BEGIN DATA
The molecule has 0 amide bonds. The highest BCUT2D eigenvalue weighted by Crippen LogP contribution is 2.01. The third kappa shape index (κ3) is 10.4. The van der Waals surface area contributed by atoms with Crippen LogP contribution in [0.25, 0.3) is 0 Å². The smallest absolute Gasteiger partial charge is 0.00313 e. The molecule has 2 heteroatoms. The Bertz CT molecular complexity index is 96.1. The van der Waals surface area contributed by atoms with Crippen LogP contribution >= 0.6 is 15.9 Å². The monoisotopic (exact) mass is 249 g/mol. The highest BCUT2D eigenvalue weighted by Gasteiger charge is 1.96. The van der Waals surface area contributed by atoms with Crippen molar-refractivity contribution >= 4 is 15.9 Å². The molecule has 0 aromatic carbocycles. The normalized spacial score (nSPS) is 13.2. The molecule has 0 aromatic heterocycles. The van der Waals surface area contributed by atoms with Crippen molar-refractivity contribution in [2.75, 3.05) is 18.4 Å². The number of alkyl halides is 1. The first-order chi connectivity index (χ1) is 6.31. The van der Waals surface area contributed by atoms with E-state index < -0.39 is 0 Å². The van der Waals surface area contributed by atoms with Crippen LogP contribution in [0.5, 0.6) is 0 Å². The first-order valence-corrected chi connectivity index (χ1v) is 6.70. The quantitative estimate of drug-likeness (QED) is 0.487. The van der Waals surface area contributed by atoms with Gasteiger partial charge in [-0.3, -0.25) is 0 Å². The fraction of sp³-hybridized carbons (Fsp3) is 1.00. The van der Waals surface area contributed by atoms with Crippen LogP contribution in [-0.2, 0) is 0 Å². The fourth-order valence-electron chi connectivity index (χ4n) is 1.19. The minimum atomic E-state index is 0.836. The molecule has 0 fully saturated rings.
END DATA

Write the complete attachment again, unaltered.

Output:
The molecule has 0 amide bonds. The highest BCUT2D eigenvalue weighted by Crippen LogP contribution is 2.01. The third kappa shape index (κ3) is 10.4. The van der Waals surface area contributed by atoms with Crippen LogP contribution in [0.25, 0.3) is 0 Å². The smallest absolute Gasteiger partial charge is 0.00313 e. The molecule has 2 heteroatoms. The Bertz CT molecular complexity index is 96.1. The van der Waals surface area contributed by atoms with Crippen LogP contribution >= 0.6 is 15.9 Å². The monoisotopic (exact) mass is 249 g/mol. The highest BCUT2D eigenvalue weighted by Gasteiger charge is 1.96. The van der Waals surface area contributed by atoms with Crippen molar-refractivity contribution >= 4 is 15.9 Å². The molecule has 0 aromatic carbocycles. The normalized spacial score (nSPS) is 13.2. The molecule has 0 aromatic heterocycles. The van der Waals surface area contributed by atoms with Crippen molar-refractivity contribution in [2.75, 3.05) is 18.4 Å². The number of alkyl halides is 1. The first-order chi connectivity index (χ1) is 6.31. The van der Waals surface area contributed by atoms with E-state index < -0.39 is 0 Å². The van der Waals surface area contributed by atoms with Crippen LogP contribution in [0.5, 0.6) is 0 Å². The first-order valence-corrected chi connectivity index (χ1v) is 6.70. The quantitative estimate of drug-likeness (QED) is 0.487. The van der Waals surface area contributed by atoms with Gasteiger partial charge in [-0.3, -0.25) is 0 Å². The fraction of sp³-hybridized carbons (Fsp3) is 1.00. The van der Waals surface area contributed by atoms with Crippen LogP contribution in [-0.2, 0) is 0 Å². The fourth-order valence-electron chi connectivity index (χ4n) is 1.19. The minimum atomic E-state index is 0.836. The molecule has 0 fully saturated rings.